In September 2017 on a ruling against Young Living, the US Department of Justice announced a fine of $760,000 and guilty plea on federal misdemeanor charges for the illegal trafficking of rosewood oil and spikenard oil in violation of the Lacey Act of 1900 and the Endangered Species Act of 1973.[11]

References[edit]

  1. ^ "Local biz: New executives at doTerra and Young Living Essential Oils (Press release)". Herald Media. July 7, 2015. Retrieved July 18, 2015. 
  2. ^ a b c Harvey, Tom (August 1, 2013). "Essential oils rivalry spills into Utah courts". The Salt Lake Tribune. Retrieved June 19, 2014. 
  3. ^ https://news.google.com/newspapers?nid=1314&dat=19830310&id=6tkvAAAAIBAJ&sjid=qe4DAAAAIBAJ&pg=7124,4646687&hl=en
  4. ^ a b Ohlheiser, Abby (September 24, 2014). "FDA warns three companies against marketing their products as Ebola treatments or cures". Washington Post. Retrieved September 26, 2014. 
  5. ^ a b Sepkowitz, Kent (December 5, 2014). "Honey Boo Boo, Snake Oil, and Ebola: The Weird World of Young Living Essential Oils". Daily Beast. Retrieved January 16, 2015. 
  6. ^ a b c d Mitchell, LaTonya (September 22, 2014). "Warning Letter: Young Living". U.S. Food and Drug Administration. Retrieved November 17, 2014.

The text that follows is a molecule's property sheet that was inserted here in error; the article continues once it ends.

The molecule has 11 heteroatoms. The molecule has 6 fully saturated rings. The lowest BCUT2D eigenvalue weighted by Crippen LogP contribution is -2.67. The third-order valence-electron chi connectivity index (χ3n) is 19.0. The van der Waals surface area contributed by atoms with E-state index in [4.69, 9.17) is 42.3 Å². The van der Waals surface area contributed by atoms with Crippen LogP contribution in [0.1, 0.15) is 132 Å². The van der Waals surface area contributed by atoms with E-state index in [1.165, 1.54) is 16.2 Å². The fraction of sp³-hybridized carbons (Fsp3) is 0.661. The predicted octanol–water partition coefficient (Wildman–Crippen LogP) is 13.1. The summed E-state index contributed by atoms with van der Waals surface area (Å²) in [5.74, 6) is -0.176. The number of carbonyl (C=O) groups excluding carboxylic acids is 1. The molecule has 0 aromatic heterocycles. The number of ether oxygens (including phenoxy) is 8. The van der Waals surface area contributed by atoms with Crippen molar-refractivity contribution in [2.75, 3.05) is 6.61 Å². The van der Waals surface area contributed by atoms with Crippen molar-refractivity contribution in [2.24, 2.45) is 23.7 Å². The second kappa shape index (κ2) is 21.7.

7. ^ Monroe, Rachel (October 9, 2017). "Something in the Air". The New Yorker. New York: Condé Nast. Retrieved October 8, 2017. According to a public income statement, more than ninety-four per cent of Young Living's two million active members made less than a dollar in 2016, while less than one-tenth of one per cent—that is, about a thousand Royal Crown Diamonds—earned more than a million dollars. 
  8. ^ "Young Living Essential Oils, LC (Plaintiff) v. doTERRA, Inc., et al. (Defendants)" (PDF). United States District Court for the District of Utah Central Division. July 18, 2013. Retrieved August 20, 2014. 
  9. ^ Markosian, Richard (August 21, 2014). "Report Used in Young Living Farms Case Against DoTERRA Suspect". Utah Stories. Retrieved September 6, 2014. 
  10. ^ Keeson, Arvid (August 15, 2014). "Damning Evidence That Young Living and DoTERRA's Essential Oils are Adulterated". Utah Stories. Retrieved September 6, 2014. 
  11. ^ "Essential Oils Company Sentenced for Lacey Act and Endangered Species Act Violations to Pay $760,000 in Fines, Forfeiture, and Community Service, and to Implement a Comprehensive Compliance Plan". US Department of Justice. September 18, 2017. Retrieved September 20, 2017. Several company employees and contractors harvested, transported, and distilled rosewood (Aniba roseaodora or Brazilian rosewood) in Peru and imported some of the resulting oil into the United States, through Ecuador. The importation of illegally harvested wood and timber products harms law-abiding American companies and workers and threatens forest resources around the world 

External links[edit]